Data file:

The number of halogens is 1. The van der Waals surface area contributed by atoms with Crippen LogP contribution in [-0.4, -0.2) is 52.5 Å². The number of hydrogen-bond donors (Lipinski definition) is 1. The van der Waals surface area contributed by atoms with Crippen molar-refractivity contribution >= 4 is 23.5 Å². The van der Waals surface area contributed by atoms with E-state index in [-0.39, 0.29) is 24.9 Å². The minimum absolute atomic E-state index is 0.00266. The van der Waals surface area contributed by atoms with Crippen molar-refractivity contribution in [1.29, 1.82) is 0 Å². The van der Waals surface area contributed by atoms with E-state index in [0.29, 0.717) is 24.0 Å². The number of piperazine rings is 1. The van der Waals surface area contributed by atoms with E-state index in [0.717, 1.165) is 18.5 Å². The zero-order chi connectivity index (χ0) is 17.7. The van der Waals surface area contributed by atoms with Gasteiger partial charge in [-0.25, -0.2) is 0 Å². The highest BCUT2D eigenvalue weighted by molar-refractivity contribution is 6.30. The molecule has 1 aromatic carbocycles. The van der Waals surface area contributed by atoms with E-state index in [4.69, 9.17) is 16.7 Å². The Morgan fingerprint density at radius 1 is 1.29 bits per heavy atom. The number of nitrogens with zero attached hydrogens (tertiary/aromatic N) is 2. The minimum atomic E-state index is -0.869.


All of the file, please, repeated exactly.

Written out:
The number of halogens is 1. The van der Waals surface area contributed by atoms with Crippen LogP contribution in [-0.4, -0.2) is 52.5 Å². The number of hydrogen-bond donors (Lipinski definition) is 1. The van der Waals surface area contributed by atoms with Crippen molar-refractivity contribution >= 4 is 23.5 Å². The van der Waals surface area contributed by atoms with E-state index in [-0.39, 0.29) is 24.9 Å². The minimum absolute atomic E-state index is 0.00266. The van der Waals surface area contributed by atoms with Crippen molar-refractivity contribution in [1.29, 1.82) is 0 Å². The van der Waals surface area contributed by atoms with E-state index in [0.29, 0.717) is 24.0 Å². The number of piperazine rings is 1. The van der Waals surface area contributed by atoms with E-state index in [0.717, 1.165) is 18.5 Å². The zero-order chi connectivity index (χ0) is 17.7. The van der Waals surface area contributed by atoms with Gasteiger partial charge in [-0.25, -0.2) is 0 Å². The highest BCUT2D eigenvalue weighted by molar-refractivity contribution is 6.30. The molecule has 1 aromatic carbocycles. The van der Waals surface area contributed by atoms with E-state index in [4.69, 9.17) is 16.7 Å². The Morgan fingerprint density at radius 1 is 1.29 bits per heavy atom. The number of nitrogens with zero attached hydrogens (tertiary/aromatic N) is 2. The minimum atomic E-state index is -0.869.